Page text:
The Order of „St. Sava”

37455 a-c
Modern History
Interwar period
Gold, diamonds, saphire, enamel

    The Order of „St. Sava”

    Text: Tudor Martin; photo: Marius Amarie.

    The National History Museum owns one of the most important collections of medals and decorations among all the museums in Romania, both as number and as the rarity of many distinctions in its patrimony. Among these, there are a few copies of the Serbian Order of “St. Sava”, which were awarded to some personalities, such as Queen Marie of Romania, General Constantin Amza Ștefănescu, the doctor Constantin I. Istrati and the politician Mihai Popovici from the Peasants’ Party. Out of all the decorations of this kind owned by the museum, the one awarded to Queen Marie of Romania is the most spectacular, as it is made of gold and turned into a genuine jewel, encrusted with diamonds and sapphires.  

    The Order of “St. Sava” was founded in 1883 by King Milan I Obrenovici and was one of the decorations awarded by the neighboring country between 1883 and 1941/1945. At first, this distinction was awarded only to the civilians for special achievements in sciences and arts and for services to the Church, the Royal House and the state, but, since 1914 – the year when World War I broke out – the servicemen have also been rewarded with this order. Moreover, it was a distinction awarded to women and foreign citizens.

    As most European orders, this also had five ranks/classes, the most important being the one of Grand Cross/I, followed by the one of Grand Officer/II, Commander/III and Officer/IV, the last one being the one of Knight or the 5th class. The common distinctions, produced for being awarded en masse, had the first classes gilded, no matter if they were made of silver or of a common metal alloy, but some personalities were awarded decorations made of gold and encrusted with precious stones, which were ordered and produced especially for them. 

    As it was a decoration awarded during the reign of some kings from two different dynasties, its appearance suffered some modifications. The first model, made during the reign of King Milan Obrenovici had on the obverse the image of Saint Sava, dressed in red garments, whereas the reverse displayed the crowned monogram of the king. After the instauration of the  Karagheorghevici dynasty (1903), the monogram on the reverse was replaced with the year when the decoration was established - 1883, but there are distinctions with the year 1882 (when the kingdom was proclaimed). The third and last model, made since 1921 (the beginning of King Alexander I’s reign), depicted the saint in green garments, whereas the reverse was marked with the year 1883. Until World War I broke out, most of the decorations were produced by Austrian companies, such as G. A. Schied in Vienna, and since 1915 they have been made by several French, Swiss and local companies, among which there are Arthus Bertrand in Paris, Huguenin Frères in Le Lôcle and Fran Sorlini in Varaždin.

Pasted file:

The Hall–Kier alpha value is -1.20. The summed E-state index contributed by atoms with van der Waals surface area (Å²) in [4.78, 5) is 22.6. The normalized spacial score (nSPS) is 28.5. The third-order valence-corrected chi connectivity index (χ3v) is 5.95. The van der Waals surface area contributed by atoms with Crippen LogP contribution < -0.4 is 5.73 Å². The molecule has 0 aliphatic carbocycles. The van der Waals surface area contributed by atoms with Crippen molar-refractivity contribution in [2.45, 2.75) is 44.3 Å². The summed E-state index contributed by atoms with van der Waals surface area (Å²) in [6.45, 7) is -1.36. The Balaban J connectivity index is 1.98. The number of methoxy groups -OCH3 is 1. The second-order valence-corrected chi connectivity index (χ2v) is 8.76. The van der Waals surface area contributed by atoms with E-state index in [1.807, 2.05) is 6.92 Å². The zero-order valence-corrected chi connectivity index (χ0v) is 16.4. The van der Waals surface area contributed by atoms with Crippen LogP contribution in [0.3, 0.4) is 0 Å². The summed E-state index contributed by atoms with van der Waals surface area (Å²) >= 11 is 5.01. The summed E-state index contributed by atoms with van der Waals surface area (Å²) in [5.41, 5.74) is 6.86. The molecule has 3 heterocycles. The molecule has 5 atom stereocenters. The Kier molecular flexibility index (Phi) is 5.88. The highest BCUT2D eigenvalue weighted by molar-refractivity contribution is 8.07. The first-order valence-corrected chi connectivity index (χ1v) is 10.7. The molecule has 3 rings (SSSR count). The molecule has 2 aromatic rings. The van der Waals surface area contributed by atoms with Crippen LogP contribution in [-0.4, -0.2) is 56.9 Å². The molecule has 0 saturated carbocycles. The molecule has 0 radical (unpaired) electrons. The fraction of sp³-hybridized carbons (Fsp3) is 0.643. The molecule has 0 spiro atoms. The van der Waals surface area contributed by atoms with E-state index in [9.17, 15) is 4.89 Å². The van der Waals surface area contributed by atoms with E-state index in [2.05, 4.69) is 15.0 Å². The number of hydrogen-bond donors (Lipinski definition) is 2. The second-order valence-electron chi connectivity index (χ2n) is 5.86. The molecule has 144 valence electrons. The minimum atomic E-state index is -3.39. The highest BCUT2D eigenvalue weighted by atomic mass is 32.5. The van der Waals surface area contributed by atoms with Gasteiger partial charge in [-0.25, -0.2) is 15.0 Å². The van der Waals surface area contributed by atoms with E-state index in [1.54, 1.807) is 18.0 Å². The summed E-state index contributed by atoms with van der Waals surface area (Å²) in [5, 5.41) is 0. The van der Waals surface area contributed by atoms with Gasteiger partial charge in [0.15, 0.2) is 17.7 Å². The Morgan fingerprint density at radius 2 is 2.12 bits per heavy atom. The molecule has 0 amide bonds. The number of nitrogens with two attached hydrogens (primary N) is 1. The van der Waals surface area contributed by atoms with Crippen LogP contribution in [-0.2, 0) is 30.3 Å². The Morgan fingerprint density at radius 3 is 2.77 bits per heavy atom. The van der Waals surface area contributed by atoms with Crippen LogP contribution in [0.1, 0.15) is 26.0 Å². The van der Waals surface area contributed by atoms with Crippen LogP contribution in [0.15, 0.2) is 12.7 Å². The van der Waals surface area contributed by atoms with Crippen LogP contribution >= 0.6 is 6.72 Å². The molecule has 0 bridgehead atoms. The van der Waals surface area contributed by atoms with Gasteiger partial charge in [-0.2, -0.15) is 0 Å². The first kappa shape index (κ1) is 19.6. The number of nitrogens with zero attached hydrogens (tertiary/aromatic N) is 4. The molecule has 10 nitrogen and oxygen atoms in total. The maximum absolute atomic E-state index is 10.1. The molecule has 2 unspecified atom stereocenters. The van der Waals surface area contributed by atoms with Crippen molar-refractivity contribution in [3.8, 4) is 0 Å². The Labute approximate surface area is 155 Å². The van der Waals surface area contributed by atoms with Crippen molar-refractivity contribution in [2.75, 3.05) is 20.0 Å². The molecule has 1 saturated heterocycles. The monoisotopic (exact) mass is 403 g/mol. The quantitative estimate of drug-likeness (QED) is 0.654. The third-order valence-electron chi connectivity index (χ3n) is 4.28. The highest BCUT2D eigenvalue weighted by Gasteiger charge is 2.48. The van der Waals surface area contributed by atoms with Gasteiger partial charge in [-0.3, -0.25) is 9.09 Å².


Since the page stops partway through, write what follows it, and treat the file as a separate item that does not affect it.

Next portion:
The insignia of the order have the shape of a Maltese cross with white enameled arms on the inside and with blue edges. The arms have a globule at each tip, and between them is placed a crowned bi-cephalous eagle that has the coat of arms of the Serbian state. To the upper arm of the cross is attached an ornament in the shape of a lily flower, to which a royal crown is attached, with a ribbon ring on top. On the obverse, in the center of the sign, Saint Sava is represented, dressed in red or green clothes (depending on the type of decoration), blessing with the right hand and holding a bishop’s staff in the left, at the first two models, and holding a church fan in the right hand and an open book in the left, in the case of the latest model. The proverb that appears on the blue band that surrounds the central representation is “Through work man is glorified”. In the case of the reverse, there are several types of central medallions: the first model displays the crowned monogram of the king (MI), the second model may have the years 1882 or 1883, and on the last model there is only 1883. The blue band on this side is identical for all the models, being decorated with a laurel wreath. The ribbon of this order was white with two blue stripes at the edges.

    The plate/star, granted only in the case of the first two grades (Great Cross and Great Officer), has the form of a star with eight bunches of rays, on which the obverse of the sign was applied. Its reverse is smooth, but the clamping needle usually contains the name of the manufacturer, pins and markings.

    This decoration bears the name of Saint Sava (Rastko Nemanja, ca. 1175-1236), son of the Serbian Prince Stephen Nemanja. Saint Sava was the first archbishop of the autocephalous Serbian Orthodox Church and is considered its founder. It should not be mistaken for another Serbian distinction that bears the same name, created in 1985, which is still awarded by the Serbian Orthodox Church.

    The decorations presented are the following: 37455 a-c (granted to Queen Marie, degree of Great Cross, model II, gold, diamonds, sapphire, enamel), 67377 a-b (granted to the politician Mihai Popovici, degree of Great Cross, model III, gilded silver, silver, enamel), 167960-167961 (granted to Constantin I. Istrati, Grand Officer, model II, gilded silver, silver, enamel), 325058-325059 (High Officer grade, model III, gilded silver, silver, enamel), 324163 (degree of Commander, model I, gilded silver, enamel), 324575 (Officer rank, model II, gilded silver, enamel), 86891 (granted to Colette Lahovary Plagino - member of the National Red Cross Society of Romania, Officer rank, model III, gilded silver, enamel) and 126524a (granted to Cristache Dimitrescu - head of the Royal Palace Post Office, Knight's degree, model III, silver, enamel).